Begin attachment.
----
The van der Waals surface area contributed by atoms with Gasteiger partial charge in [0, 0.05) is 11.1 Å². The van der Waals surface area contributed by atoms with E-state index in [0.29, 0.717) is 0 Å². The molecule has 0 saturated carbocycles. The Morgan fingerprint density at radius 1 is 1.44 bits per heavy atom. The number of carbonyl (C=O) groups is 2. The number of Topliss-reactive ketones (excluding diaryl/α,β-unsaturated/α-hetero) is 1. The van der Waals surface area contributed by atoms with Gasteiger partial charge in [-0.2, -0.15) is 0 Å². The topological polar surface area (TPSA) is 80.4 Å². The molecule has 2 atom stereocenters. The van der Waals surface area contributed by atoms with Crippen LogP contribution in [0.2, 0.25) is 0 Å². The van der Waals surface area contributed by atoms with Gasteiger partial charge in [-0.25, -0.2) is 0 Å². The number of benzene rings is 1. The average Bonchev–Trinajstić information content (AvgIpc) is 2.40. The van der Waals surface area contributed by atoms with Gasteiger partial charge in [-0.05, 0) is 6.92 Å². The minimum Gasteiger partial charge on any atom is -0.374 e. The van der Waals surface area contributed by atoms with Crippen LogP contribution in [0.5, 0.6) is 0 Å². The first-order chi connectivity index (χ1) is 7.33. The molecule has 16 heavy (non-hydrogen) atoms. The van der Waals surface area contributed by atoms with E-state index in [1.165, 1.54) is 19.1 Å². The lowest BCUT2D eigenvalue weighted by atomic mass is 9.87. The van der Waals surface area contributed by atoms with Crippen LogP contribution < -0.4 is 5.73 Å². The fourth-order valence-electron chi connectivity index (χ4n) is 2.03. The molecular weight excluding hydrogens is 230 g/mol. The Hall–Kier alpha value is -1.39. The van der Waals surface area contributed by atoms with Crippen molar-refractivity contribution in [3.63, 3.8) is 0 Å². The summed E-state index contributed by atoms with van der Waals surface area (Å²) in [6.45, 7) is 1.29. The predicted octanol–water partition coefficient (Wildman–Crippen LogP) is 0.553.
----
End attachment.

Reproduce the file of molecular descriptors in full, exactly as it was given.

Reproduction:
The van der Waals surface area contributed by atoms with Gasteiger partial charge in [0, 0.05) is 11.1 Å². The van der Waals surface area contributed by atoms with E-state index in [0.29, 0.717) is 0 Å². The molecule has 0 saturated carbocycles. The Morgan fingerprint density at radius 1 is 1.44 bits per heavy atom. The number of carbonyl (C=O) groups is 2. The number of Topliss-reactive ketones (excluding diaryl/α,β-unsaturated/α-hetero) is 1. The van der Waals surface area contributed by atoms with Gasteiger partial charge in [-0.2, -0.15) is 0 Å². The topological polar surface area (TPSA) is 80.4 Å². The molecule has 2 atom stereocenters. The van der Waals surface area contributed by atoms with Crippen LogP contribution in [0.2, 0.25) is 0 Å². The van der Waals surface area contributed by atoms with Gasteiger partial charge in [-0.25, -0.2) is 0 Å². The number of benzene rings is 1. The average Bonchev–Trinajstić information content (AvgIpc) is 2.40. The van der Waals surface area contributed by atoms with Gasteiger partial charge in [-0.05, 0) is 6.92 Å². The minimum Gasteiger partial charge on any atom is -0.374 e. The van der Waals surface area contributed by atoms with Crippen LogP contribution in [0.5, 0.6) is 0 Å². The first-order chi connectivity index (χ1) is 7.33. The molecule has 16 heavy (non-hydrogen) atoms. The van der Waals surface area contributed by atoms with E-state index in [1.165, 1.54) is 19.1 Å². The lowest BCUT2D eigenvalue weighted by atomic mass is 9.87. The van der Waals surface area contributed by atoms with Crippen LogP contribution < -0.4 is 5.73 Å². The fourth-order valence-electron chi connectivity index (χ4n) is 2.03. The molecular weight excluding hydrogens is 230 g/mol. The Hall–Kier alpha value is -1.39. The van der Waals surface area contributed by atoms with Crippen molar-refractivity contribution in [3.63, 3.8) is 0 Å². The summed E-state index contributed by atoms with van der Waals surface area (Å²) in [6.45, 7) is 1.29. The predicted octanol–water partition coefficient (Wildman–Crippen LogP) is 0.553.